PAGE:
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This Editorial in The New York Times avers how under Narendra Modi’s leadership growth has slowed, jobs have not materialized, and what has actually been unleashed is virulent intolerance that threatens the foundation of the secular nation envisioned by its founders.

Narendra Modi’s landslide victory as prime minister of India in 2014 was borne on his promises to unleash his country’s economic potential and build a bright future while he played down the Hindu nationalist roots of his Bharatiya Janata Party.

But, under Mr. Modi’s leadership, growth has slowed, jobs have not materialized, and what has actually been unleashed is virulent intolerance that threatens the foundation of the secular nation envisioned by its founders.

Since Mr. Modi took office, there has been an alarming rise in mob attacks against people accused of eating beef or abusing cows, an animal held sacred to Hindus. Most of those killed have been Muslims. Mr. Modi spoke out against the killings only last month, not long after his government banned the sale of cows for slaughter, a move suspended by India’s Supreme Court. The ban, enforcing cultural stigma, would have fallen hardest on Muslims and low-caste Hindus traditionally engaged in the meat and leather industry.

It would also have struck a blow against Mr. Modi’s supposed priorities: employment, economic growth and boosting exports. The $16 billion industry employs millions of workers and generated $4 billion in export income last year.

More disturbing was his party’s decision to name Yogi Adityanath, a Hindu warrior-priest, as chief minister of Uttar Pradesh, India’s most populous state, and a springboard to national leadership. Mr. Adityanath has called India’s Muslims “a crop of two-legged animals that has to be stopped” and cried at one rally, “We are all preparing for religious war!”

This development led the analyst Neerja Chowdhury to observe: “India is moving right. Whether India moves further right, and Modi begins to be looked upon as a moderate, I think that only time will tell.”

On Tuesday, India’s film censor board, headed by a Bharatiya Janata Party stalwart apparently intent on protecting Mr. Modi and the party from criticism, ruled that a documentary film about one of India’s most famous sons, the Nobel Prize-winning economist Amartya Sen, cannot be screened unless the director cuts the words “cow,” “Hindu India,” “Hindutva view of India” — meaning Hindu nationalism — and “Gujarat,” where Mr. Modi was chief minister at the time of deadly anti-Muslim riots in 2002.

This might seem like merely a farcical move by Hindu fanatics, if it were not so in line with much else that is happening in Mr. Modi’s India, and if the implications for India’s democracy weren’t so chilling. But this is where Mr. Modi has brought the nation as it prepares to celebrate 70 years of independence on Aug. 15.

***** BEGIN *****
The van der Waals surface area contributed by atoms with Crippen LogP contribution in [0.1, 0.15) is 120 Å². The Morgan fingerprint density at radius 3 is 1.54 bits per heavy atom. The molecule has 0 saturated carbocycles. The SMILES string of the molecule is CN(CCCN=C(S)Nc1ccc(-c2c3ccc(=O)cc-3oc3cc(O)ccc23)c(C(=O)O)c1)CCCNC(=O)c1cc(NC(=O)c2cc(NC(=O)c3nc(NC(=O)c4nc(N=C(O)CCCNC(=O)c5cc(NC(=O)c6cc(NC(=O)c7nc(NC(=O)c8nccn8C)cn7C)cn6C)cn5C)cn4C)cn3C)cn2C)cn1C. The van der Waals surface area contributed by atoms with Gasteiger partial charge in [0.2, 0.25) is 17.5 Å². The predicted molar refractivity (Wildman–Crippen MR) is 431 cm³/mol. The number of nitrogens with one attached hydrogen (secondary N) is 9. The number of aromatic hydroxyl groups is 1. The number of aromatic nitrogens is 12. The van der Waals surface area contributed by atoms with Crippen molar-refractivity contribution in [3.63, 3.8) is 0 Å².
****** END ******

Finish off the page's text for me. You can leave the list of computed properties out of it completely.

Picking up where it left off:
After Narendra Modi became Prime Minister and a retired IPS officer was appointed NSA (and made virtual super boss of intelligence and security agencies), the killings have steadily gone up, both in militancy-related incidents and Naxalite incidents.

In Jammu and Kashmir, 198 jawans and 91 civilians were killed in the 35 months of Modi rule, while the figures for the previous 35 months were 103 and 50, respectively. (In the Naxalism-related incidents 442 jawans and 278 civilians were killed in Modi’s 35 months as against 229 jawans and 47 civilians in previous 35 months.)

Former RAW chief A S Dulat, who was Advisor on Kashmir to PM Atal Behari Vajpayee, explains in an interview to Sheela Bhatt in The Indian Express: ‘because of alienation and the anger of youth, young Kashmiri minds have gone out of control. There is a sense of hopelessness. They aren’t afraid to die. Villagers, students and even girls are coming out on the streets. This has never happened in the past’.

He further points out  that terrorism, that intensity of violence and militancy ‘that we saw in 1990 is not there now. There were more guns then… Actual militancy was more then but today the situation is scarier. When stone-pelting is done by youth and girls it’s abnormal… Today, they are proud of being stone-pelters. They are no longer hiding. Schoolgirls and women are coming out to throw stones. The Kashmir situation has never been so bad’.

In a perceptive piece in The Hindu, Radha Kumar says candidly: ‘We have allowed our security forces (Army, Central Reserve Police Force and State police) to be the only visible face of India in the Valley — our legislators and civil government are not to be seen’. Academic and author, Radha Kumar was one of the three interlocutors for Jammu and Kashmir  appointed by the UPA government in 2010 The panel was headed by Dilip Padgaonkar, former editor of The Times of India. and the other member was M M Ansari, a former Election Commissioner of India.

In sum, solution to Kashmir problem is not possible without ending alienation of the people there. For that the BJP leaders will have to change their inborn mindset and start trusting Muslims.


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Value of propaganda

Adolf Hitler believed in the use of propaganda as an integral element to seizing and holding on to political power. His maxim was 'the bigger the lie, the more easily it will be believed, provided it is repeated vigorously and often enough'. (Sean Murphy in his book 'Letting the Side Down')

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